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being wounded by a splinter of wood as he was fleeing, and being hotly pursued by the forest rangers, he dropped the brahmin and went and lay down at the foot of the tree where he dwelt. On the seventh day after this, king Jayaddisa proclaimed a hunt and set out from the city. Just as he was starting, [23] a native of Takkasilā, a brahmin named Nanda, who supported his parents, came into the king's presence, bringing four stanzas, each worth a hundred pieces of money 1. The king stopped to listen to them, and ordered a dwelling-place to be assigned to him. Then going to the chase, he said, "That man on whose side the deer escapes shall pay the brahmin for his verses." Then a spotted antelope was started, and making straight for the king escaped. The courtiers all laughed heartily. The king grasped his sword, and pursuing the animal came up with it after a distance of three leagues, and with a blow from his sword he severed it in two and hung the carcase on his carrying-pole. Then, as he returned, he came to the spot where the man-ogre was sitting, and after resting for a while on the kuça grass, he essayed to go on. Then the ogre rose up and cried "Halt! where are you going? You are my prey," and seizing him by the hand, he spoke the first stanza:

Lo! after my long seven days' fast
A mighty prey appears at last!
Pray tell me, art thou known to fame?
I fain would hear thy race and name.

The king was terrified at the sight of the ogre, and, becoming as rigid as a pillar, was unable to flee; but, recovering his presence of mind, he spoke the second stanza:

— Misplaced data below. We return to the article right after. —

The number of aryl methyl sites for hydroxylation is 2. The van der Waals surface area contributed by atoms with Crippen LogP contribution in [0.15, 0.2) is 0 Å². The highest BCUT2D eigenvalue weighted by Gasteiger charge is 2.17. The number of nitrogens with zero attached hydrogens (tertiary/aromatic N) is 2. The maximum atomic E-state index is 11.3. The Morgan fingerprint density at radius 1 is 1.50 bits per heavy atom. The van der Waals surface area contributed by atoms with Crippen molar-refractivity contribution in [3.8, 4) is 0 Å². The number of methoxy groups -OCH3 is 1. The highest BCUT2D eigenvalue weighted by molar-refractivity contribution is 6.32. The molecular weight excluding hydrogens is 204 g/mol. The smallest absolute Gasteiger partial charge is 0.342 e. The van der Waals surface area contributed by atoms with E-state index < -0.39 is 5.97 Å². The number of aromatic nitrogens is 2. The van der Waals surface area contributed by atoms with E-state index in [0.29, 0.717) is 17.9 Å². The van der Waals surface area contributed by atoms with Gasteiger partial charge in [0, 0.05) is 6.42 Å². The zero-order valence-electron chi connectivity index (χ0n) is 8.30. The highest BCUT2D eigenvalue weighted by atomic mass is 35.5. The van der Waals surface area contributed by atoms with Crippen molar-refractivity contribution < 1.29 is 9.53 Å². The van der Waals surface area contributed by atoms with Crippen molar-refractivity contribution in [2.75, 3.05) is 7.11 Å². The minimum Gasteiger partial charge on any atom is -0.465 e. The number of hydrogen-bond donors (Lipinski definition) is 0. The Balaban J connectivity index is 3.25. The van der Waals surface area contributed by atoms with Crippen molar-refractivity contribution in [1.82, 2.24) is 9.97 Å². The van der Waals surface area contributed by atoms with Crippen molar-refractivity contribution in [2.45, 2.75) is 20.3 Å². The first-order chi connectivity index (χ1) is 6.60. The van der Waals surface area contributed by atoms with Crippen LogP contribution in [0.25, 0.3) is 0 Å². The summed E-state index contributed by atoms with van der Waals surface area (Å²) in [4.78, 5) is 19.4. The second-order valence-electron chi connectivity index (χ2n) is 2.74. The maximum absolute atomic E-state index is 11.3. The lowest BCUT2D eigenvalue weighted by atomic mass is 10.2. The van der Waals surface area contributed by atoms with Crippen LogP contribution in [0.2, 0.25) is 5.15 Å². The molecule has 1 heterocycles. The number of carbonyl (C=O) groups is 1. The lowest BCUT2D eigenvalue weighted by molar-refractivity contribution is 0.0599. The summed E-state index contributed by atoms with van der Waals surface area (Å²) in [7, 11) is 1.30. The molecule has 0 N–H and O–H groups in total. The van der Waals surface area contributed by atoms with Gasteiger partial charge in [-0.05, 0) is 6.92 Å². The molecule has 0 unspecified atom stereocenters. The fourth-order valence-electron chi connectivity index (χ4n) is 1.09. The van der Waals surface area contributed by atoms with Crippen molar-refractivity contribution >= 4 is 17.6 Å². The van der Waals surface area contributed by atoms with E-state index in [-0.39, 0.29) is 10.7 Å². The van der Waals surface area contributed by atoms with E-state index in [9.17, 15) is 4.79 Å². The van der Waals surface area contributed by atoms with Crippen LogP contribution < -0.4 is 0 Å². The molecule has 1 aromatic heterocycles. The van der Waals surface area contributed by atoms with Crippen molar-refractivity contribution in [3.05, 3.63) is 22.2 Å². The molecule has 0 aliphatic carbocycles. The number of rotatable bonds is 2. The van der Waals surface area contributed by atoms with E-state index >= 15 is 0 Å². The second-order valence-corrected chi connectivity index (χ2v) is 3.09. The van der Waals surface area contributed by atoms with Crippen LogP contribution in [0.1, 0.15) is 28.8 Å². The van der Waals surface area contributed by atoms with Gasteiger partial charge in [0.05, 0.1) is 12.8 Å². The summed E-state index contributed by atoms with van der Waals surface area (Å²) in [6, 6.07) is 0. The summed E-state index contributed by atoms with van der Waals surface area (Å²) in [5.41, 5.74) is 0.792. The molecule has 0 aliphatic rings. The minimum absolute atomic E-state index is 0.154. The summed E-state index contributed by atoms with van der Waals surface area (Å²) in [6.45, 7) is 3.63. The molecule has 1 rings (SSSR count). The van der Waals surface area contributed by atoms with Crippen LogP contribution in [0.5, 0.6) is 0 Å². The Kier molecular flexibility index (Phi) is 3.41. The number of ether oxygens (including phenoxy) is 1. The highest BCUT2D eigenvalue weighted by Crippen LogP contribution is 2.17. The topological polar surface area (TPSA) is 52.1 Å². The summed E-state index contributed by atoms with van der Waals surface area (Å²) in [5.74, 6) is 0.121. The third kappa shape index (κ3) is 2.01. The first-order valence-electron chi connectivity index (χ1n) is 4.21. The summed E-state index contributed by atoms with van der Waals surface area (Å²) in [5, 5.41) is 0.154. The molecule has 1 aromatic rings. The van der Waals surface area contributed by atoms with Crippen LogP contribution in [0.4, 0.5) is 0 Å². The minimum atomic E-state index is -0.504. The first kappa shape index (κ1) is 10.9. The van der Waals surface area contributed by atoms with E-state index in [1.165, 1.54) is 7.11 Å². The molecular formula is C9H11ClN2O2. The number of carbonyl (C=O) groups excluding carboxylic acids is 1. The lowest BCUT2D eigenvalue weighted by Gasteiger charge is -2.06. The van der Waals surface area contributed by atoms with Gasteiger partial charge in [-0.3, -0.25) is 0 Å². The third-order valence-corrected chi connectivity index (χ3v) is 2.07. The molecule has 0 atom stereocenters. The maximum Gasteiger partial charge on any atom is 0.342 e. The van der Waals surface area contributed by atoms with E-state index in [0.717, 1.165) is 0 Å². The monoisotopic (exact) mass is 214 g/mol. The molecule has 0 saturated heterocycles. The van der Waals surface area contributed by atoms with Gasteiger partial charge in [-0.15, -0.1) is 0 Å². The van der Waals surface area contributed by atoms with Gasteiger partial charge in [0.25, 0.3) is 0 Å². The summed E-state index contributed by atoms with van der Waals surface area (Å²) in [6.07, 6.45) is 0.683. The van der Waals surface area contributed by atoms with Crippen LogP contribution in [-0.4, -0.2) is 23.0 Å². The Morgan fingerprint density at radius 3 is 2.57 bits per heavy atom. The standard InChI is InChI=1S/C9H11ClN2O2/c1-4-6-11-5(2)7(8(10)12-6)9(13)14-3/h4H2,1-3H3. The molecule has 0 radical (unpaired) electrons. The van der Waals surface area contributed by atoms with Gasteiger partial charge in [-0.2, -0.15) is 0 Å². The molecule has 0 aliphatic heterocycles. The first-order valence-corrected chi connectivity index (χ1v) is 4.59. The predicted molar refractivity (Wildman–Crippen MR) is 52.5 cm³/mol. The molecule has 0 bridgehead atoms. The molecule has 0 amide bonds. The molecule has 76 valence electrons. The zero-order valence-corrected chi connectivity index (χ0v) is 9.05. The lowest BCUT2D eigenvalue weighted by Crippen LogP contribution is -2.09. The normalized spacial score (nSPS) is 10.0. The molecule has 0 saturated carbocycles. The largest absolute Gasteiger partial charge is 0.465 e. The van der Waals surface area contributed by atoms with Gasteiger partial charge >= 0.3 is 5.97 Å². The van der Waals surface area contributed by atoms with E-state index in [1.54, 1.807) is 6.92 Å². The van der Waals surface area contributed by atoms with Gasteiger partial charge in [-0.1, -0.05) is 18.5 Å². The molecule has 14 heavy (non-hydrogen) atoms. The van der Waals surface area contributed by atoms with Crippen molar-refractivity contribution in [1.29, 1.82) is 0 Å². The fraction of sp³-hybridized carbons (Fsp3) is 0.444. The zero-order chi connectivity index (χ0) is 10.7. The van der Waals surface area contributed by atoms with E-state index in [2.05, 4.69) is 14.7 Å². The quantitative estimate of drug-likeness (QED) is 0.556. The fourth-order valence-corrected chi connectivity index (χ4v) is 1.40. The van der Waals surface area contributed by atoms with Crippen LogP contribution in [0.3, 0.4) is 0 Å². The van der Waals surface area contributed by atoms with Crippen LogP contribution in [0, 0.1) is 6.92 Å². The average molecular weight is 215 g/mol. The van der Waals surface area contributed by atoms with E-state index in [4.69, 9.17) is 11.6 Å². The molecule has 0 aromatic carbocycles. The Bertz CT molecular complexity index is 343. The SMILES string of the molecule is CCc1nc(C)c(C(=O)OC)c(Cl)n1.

Jayaddisa, if known to thee,
Pañcāla's king I claim to be:
Hunting thro’ fen and wood I stray:
Eat thou this deer; free me, I pray.

[24] The ogre, on hearing this, repeated the third stanza:

To save thy skin, thou offerest me for food
This quarry, king, to which my claim is good:
Know I will eat thee first, and yet not balk
My taste for venison: cease from idle talk.

The king, on hearing this, called to mind the brahmin Nanda, and spoke the fourth stanza:

Should I not purchase the release I crave,
Yet let me keep the promise that I gave
A brahmin friend. To-morrow's dawn shall see
My honour saved, and my return to thee.

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The ogre, on hearing this, spoke the fifth stanza:

Standing so near to death, what is the thing
That thus doth sorely trouble thee, O king?
Tell me the truth, that so perhaps we may
Consent to let thee go for one brief day.

[25] The king, explaining the matter, spoke the sixth stanza:

A promise once I to a brahmin made;
That promise still is due, that debt unpaid:
The vow fulfilled, to-morrow's dawn shall see
My honour saved, and my return to thee.

On hearing this, the ogre spoke the seventh stanza:

A promise to a brahmin thou hast made;
That promise still is due, that vow unpaid.
Fulfil thy vow, and let to-morrow see
Thy honour saved and thy return to me.

And having thus spoken, he let the king go. And he, being allowed to depart, said, "Do not be troubled about me; I will return at daybreak," and, taking note of certain landmarks by the way, he returned to his army, and with this escort made his entrance into the city. Then he summoned the brahmin Nanda, seated him on a splendid throne, and, after hearing his verses, presented him with four thousand pieces of money. And he made the brahmin mount a chariot and sent him away, bidding his servants conduct him straight to Takkasilā. On the next day, being anxious to return, he called his son, and thus instructed him.

The Master, to explain the matter, spoke two stanzas:

Escaped from cruel goblin he did come
Full of sweet longings to his lovely home:
[26] His word to brahmin friend he never broke,
But thus to dear Alīnasattu spoke.

"My son, reign thou anointed king to-day